Dealing with Picky Eaters

Many parents worry about what their children eat — and don’t eat. However, when parents and children engage in mealtime battles, nobody wins. Instead, parents should focus on preventing power struggles over food. The reality is that most kids get plenty of variety and nutrition in their diet, even if they don’t want to eat particular foods. But if you’re concerned about your child’s eating habits, talk to your health care provider who can help you review your child’s growth. Start a ‘food log’ and keep track of the types and amounts of food your child eats and share that information with your healthcare provider as well.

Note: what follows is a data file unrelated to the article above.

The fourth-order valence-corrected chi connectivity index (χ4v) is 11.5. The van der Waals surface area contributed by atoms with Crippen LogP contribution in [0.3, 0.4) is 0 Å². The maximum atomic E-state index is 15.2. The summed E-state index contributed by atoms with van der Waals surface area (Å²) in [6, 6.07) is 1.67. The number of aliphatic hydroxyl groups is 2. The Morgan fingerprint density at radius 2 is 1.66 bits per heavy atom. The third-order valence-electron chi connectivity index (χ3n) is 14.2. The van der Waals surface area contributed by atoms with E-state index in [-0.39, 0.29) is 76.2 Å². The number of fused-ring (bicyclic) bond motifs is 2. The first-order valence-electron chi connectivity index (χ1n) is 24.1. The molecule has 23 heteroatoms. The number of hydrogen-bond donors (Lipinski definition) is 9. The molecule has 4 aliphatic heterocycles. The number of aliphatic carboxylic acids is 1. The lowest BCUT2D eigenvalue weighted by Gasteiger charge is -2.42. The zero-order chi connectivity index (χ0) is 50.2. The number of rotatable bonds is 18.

Join us in June as we blog about how to make mealtime fun rather than a power struggle.

Your child’s eating habits won’t change overnight, but the small steps you take each day can help promote a lifetime of healthy eating.

 

 

The Science of Parenting from ISU Extension and Outreach also is available on Twitter and via text message.

 

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Lori Hayungs, M.S.

Lori Hayungs, M.S.

Mother of three. Lover of all things child development related. Fascinated by temperament and brain development. Professional background with families, child care providers, teachers and community service entities.

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